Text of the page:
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Should You Keep Your Core Tight?

Does keeping your core tight help balance?

I was working with a client the other day and asked to see their single leg balance.

They did one side fine, swapped to the other side where they wobbled.

As they fought to remain upright,  they exclaimed how

 “no matter how hard I tighten my core, its really hard to balance on this leg”

So, should we brace our core?

If so, when and for what?

The “tighten the core” phrase is a bit of a hangover from the “functional training” craze of the early noughties.

And then as Pilates grew in popularity and seemed to be every physio’s preferred recommendation, core strength just became a thing.

And like all things, the initial idea may be good, the intentions may be pure, but as the information moves further and further from its source, there’s the inevitable “chinese whispers” effect where the message gets diluted or  corrupted or both.

I personally view core tightness as a “Squat Rack Rule”

Squat Rack Rules are rules and guidelines that are true, even necessary in the squat rack, that is to say during heavy lifting, but untrue out in the world.

So ideas like bracing, core tightness, valsalva maneuvre, chest up, shoulder blades back and down, knees out and so on, perfect when you’ve a bar on your back.

Useless if you’re running, climbing, throwing, doing human stuff.

In the real world, where all the fun stuff happens, muscles work reflexively.

I often ask people who come into me for Assessments if they think about tightening their core as they jump up to catch a ball, or as they sprint away from their opposition on the pitch, or as they slip a punch.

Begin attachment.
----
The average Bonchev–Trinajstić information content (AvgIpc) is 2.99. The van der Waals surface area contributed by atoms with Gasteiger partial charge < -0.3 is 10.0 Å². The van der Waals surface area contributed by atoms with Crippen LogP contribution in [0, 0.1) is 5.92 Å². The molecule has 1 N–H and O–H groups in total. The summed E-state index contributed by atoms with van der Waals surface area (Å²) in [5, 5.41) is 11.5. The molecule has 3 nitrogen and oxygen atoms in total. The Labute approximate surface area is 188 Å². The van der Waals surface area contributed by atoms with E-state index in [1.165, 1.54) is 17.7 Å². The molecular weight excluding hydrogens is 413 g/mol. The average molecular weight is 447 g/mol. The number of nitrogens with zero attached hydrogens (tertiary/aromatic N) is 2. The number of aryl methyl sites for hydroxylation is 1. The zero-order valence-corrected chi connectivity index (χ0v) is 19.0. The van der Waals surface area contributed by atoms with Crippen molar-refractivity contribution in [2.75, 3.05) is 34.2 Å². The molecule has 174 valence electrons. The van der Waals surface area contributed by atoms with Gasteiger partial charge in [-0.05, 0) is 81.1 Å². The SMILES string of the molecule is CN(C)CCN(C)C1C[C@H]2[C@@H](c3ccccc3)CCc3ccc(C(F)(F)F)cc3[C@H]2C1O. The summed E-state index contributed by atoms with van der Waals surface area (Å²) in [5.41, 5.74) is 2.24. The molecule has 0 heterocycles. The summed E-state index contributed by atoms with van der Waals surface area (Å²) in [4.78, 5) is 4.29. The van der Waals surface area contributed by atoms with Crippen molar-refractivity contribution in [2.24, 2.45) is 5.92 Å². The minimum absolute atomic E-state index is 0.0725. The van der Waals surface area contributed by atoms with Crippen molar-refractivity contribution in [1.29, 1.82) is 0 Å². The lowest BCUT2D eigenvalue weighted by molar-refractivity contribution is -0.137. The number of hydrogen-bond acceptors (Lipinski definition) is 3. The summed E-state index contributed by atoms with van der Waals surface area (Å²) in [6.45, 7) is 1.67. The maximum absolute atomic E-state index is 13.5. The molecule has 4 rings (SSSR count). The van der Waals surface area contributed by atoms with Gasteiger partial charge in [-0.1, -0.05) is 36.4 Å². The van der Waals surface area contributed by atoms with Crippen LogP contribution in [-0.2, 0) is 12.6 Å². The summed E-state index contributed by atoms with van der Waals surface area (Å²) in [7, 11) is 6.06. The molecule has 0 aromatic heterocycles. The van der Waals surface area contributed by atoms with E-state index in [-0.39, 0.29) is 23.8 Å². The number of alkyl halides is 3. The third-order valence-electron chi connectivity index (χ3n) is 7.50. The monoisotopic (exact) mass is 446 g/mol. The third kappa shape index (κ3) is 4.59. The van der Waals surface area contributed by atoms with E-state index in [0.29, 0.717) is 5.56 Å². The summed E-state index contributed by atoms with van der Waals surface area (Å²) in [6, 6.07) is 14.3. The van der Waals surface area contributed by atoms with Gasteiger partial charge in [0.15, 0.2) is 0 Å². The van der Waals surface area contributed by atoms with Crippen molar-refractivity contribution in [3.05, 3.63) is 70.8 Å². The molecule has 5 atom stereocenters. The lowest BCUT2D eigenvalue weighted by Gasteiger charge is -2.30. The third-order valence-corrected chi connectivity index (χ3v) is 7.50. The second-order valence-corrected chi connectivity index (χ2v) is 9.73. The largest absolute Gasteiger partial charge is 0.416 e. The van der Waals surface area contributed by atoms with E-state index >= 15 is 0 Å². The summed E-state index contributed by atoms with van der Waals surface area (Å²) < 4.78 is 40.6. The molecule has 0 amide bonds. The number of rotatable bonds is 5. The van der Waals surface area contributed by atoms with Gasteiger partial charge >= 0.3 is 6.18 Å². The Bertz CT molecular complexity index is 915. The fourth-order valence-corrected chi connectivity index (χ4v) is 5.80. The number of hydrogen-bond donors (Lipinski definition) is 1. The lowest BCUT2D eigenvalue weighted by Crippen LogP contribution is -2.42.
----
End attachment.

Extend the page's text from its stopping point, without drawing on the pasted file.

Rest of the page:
The answer is always no. They don’t think about muscles at all, they simply move to achieve the task and the body sorts itself out.

An easy example of the self organising nature of the body is to simply lean to the point you lose balance. If you freeze at the moment you catch yourself, or if you have a video recording you can play back slowly, you will notice that your foot steps and lands directly underneath your head.

I’ve grabbed people and demonstrated this hundreds of times at workshops over the years. Usually without telling the person what to expect.

Your body knows more about moving well than your poor intellectual, conscious mind will ever be able to understand. And even if you could understand, there’s no way you could organise 200+ bones with however many articulating joints in between them, controlled by 600+ named muscles in the fraction of a second it takes to step, never mind also while tracking the motion of an external body (punch / ball / oncoming vehicle).

Consciously contracting and controlling tension in the body is only possible at slow speeds, ie in the squat rack.

So what about balance?

Several years ago at one of the Anatomy in Motion events with Gary Ward and Chris Sritharan. Gary had his force plate with him and invited us all to stand on it for a minute or two to track how our centre of mass moves while standing still.